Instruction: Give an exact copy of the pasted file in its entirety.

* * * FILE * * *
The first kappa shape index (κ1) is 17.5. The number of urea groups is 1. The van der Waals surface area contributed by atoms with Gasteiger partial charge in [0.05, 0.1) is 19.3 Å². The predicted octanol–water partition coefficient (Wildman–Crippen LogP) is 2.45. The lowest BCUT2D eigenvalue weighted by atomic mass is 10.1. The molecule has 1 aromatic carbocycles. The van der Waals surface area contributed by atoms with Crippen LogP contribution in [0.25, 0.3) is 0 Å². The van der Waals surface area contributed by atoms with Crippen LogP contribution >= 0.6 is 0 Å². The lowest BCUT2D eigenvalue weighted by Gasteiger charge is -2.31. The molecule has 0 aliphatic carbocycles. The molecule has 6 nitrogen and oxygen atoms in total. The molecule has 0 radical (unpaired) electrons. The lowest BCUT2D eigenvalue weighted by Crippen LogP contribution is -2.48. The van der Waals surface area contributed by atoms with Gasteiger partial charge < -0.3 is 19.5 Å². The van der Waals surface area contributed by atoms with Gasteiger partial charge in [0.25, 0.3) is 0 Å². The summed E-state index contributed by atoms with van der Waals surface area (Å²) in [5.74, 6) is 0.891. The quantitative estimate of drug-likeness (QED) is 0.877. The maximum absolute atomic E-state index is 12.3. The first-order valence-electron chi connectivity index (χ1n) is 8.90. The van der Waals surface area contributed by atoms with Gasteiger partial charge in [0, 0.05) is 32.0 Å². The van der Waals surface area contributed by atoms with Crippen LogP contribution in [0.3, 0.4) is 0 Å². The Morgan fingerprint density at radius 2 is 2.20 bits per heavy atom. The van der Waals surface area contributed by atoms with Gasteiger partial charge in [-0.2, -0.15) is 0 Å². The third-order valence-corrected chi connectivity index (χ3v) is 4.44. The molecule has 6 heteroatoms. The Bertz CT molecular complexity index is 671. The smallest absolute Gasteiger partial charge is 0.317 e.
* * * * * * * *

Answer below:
The first kappa shape index (κ1) is 17.5. The number of urea groups is 1. The van der Waals surface area contributed by atoms with Gasteiger partial charge in [0.05, 0.1) is 19.3 Å². The predicted octanol–water partition coefficient (Wildman–Crippen LogP) is 2.45. The lowest BCUT2D eigenvalue weighted by atomic mass is 10.1. The molecule has 1 aromatic carbocycles. The van der Waals surface area contributed by atoms with Crippen LogP contribution in [0.25, 0.3) is 0 Å². The van der Waals surface area contributed by atoms with Crippen LogP contribution >= 0.6 is 0 Å². The lowest BCUT2D eigenvalue weighted by Gasteiger charge is -2.31. The molecule has 0 aliphatic carbocycles. The molecule has 6 nitrogen and oxygen atoms in total. The molecule has 0 radical (unpaired) electrons. The lowest BCUT2D eigenvalue weighted by Crippen LogP contribution is -2.48. The van der Waals surface area contributed by atoms with Gasteiger partial charge < -0.3 is 19.5 Å². The van der Waals surface area contributed by atoms with Gasteiger partial charge in [0.25, 0.3) is 0 Å². The summed E-state index contributed by atoms with van der Waals surface area (Å²) in [5.74, 6) is 0.891. The quantitative estimate of drug-likeness (QED) is 0.877. The maximum absolute atomic E-state index is 12.3. The first-order valence-electron chi connectivity index (χ1n) is 8.90. The van der Waals surface area contributed by atoms with Gasteiger partial charge in [0, 0.05) is 32.0 Å². The van der Waals surface area contributed by atoms with Crippen LogP contribution in [0.3, 0.4) is 0 Å². The Morgan fingerprint density at radius 2 is 2.20 bits per heavy atom. The van der Waals surface area contributed by atoms with Gasteiger partial charge in [-0.2, -0.15) is 0 Å². The third-order valence-corrected chi connectivity index (χ3v) is 4.44. The molecule has 6 heteroatoms. The Bertz CT molecular complexity index is 671. The smallest absolute Gasteiger partial charge is 0.317 e.